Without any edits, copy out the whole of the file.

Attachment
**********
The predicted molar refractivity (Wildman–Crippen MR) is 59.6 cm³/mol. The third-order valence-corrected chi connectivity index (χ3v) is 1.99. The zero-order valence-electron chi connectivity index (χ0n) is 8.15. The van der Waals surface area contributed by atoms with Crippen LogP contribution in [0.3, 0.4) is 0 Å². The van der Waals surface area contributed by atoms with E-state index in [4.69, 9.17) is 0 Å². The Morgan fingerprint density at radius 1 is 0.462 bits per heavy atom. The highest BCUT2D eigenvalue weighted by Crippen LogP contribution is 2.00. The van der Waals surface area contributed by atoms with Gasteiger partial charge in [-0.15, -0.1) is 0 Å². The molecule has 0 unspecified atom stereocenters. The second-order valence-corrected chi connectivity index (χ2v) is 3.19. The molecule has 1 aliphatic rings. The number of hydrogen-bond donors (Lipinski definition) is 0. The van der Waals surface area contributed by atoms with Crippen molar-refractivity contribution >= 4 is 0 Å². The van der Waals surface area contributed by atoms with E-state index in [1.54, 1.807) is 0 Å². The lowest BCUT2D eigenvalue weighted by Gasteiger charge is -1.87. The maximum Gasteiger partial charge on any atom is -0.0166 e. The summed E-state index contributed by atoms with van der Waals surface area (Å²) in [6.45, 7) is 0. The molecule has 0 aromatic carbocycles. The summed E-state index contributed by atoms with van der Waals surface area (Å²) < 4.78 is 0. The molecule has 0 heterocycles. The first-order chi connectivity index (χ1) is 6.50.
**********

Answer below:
The predicted molar refractivity (Wildman–Crippen MR) is 59.6 cm³/mol. The third-order valence-corrected chi connectivity index (χ3v) is 1.99. The zero-order valence-electron chi connectivity index (χ0n) is 8.15. The van der Waals surface area contributed by atoms with Crippen LogP contribution in [0.3, 0.4) is 0 Å². The van der Waals surface area contributed by atoms with E-state index in [4.69, 9.17) is 0 Å². The Morgan fingerprint density at radius 1 is 0.462 bits per heavy atom. The highest BCUT2D eigenvalue weighted by Crippen LogP contribution is 2.00. The van der Waals surface area contributed by atoms with Gasteiger partial charge in [-0.15, -0.1) is 0 Å². The molecule has 0 unspecified atom stereocenters. The second-order valence-corrected chi connectivity index (χ2v) is 3.19. The molecule has 1 aliphatic rings. The number of hydrogen-bond donors (Lipinski definition) is 0. The van der Waals surface area contributed by atoms with Crippen molar-refractivity contribution >= 4 is 0 Å². The van der Waals surface area contributed by atoms with E-state index in [1.54, 1.807) is 0 Å². The lowest BCUT2D eigenvalue weighted by Gasteiger charge is -1.87. The maximum Gasteiger partial charge on any atom is -0.0166 e. The summed E-state index contributed by atoms with van der Waals surface area (Å²) in [6.45, 7) is 0. The molecule has 0 aromatic carbocycles. The summed E-state index contributed by atoms with van der Waals surface area (Å²) < 4.78 is 0. The molecule has 0 heterocycles. The first-order chi connectivity index (χ1) is 6.50.